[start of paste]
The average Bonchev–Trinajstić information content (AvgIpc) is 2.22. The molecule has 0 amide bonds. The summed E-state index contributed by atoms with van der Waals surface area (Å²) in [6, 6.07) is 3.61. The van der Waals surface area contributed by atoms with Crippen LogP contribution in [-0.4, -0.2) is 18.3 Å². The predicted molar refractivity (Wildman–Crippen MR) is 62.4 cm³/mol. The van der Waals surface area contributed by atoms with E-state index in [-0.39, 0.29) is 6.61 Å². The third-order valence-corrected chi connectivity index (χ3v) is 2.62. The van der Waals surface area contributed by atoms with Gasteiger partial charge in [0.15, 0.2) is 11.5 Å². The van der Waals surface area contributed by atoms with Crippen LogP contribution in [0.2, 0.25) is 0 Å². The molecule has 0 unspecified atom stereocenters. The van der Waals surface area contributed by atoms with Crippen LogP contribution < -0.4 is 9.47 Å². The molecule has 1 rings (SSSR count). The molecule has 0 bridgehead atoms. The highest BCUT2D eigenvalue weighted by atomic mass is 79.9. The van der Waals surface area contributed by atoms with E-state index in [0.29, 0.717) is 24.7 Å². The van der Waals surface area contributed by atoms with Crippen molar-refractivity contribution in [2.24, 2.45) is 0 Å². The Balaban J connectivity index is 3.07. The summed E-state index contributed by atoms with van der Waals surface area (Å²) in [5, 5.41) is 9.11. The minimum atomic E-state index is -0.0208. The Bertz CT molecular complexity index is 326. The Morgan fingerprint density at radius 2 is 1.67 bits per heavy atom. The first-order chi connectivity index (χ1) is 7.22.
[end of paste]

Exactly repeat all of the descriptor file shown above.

The average Bonchev–Trinajstić information content (AvgIpc) is 2.22. The molecule has 0 amide bonds. The summed E-state index contributed by atoms with van der Waals surface area (Å²) in [6, 6.07) is 3.61. The van der Waals surface area contributed by atoms with Crippen LogP contribution in [-0.4, -0.2) is 18.3 Å². The predicted molar refractivity (Wildman–Crippen MR) is 62.4 cm³/mol. The van der Waals surface area contributed by atoms with E-state index in [-0.39, 0.29) is 6.61 Å². The third-order valence-corrected chi connectivity index (χ3v) is 2.62. The van der Waals surface area contributed by atoms with Gasteiger partial charge in [0.15, 0.2) is 11.5 Å². The van der Waals surface area contributed by atoms with Crippen LogP contribution in [0.2, 0.25) is 0 Å². The molecule has 0 unspecified atom stereocenters. The van der Waals surface area contributed by atoms with Crippen LogP contribution < -0.4 is 9.47 Å². The molecule has 1 rings (SSSR count). The molecule has 0 bridgehead atoms. The highest BCUT2D eigenvalue weighted by atomic mass is 79.9. The van der Waals surface area contributed by atoms with E-state index in [0.29, 0.717) is 24.7 Å². The van der Waals surface area contributed by atoms with Crippen molar-refractivity contribution in [2.24, 2.45) is 0 Å². The Balaban J connectivity index is 3.07. The summed E-state index contributed by atoms with van der Waals surface area (Å²) in [5, 5.41) is 9.11. The minimum atomic E-state index is -0.0208. The Bertz CT molecular complexity index is 326. The Morgan fingerprint density at radius 2 is 1.67 bits per heavy atom. The first-order chi connectivity index (χ1) is 7.22.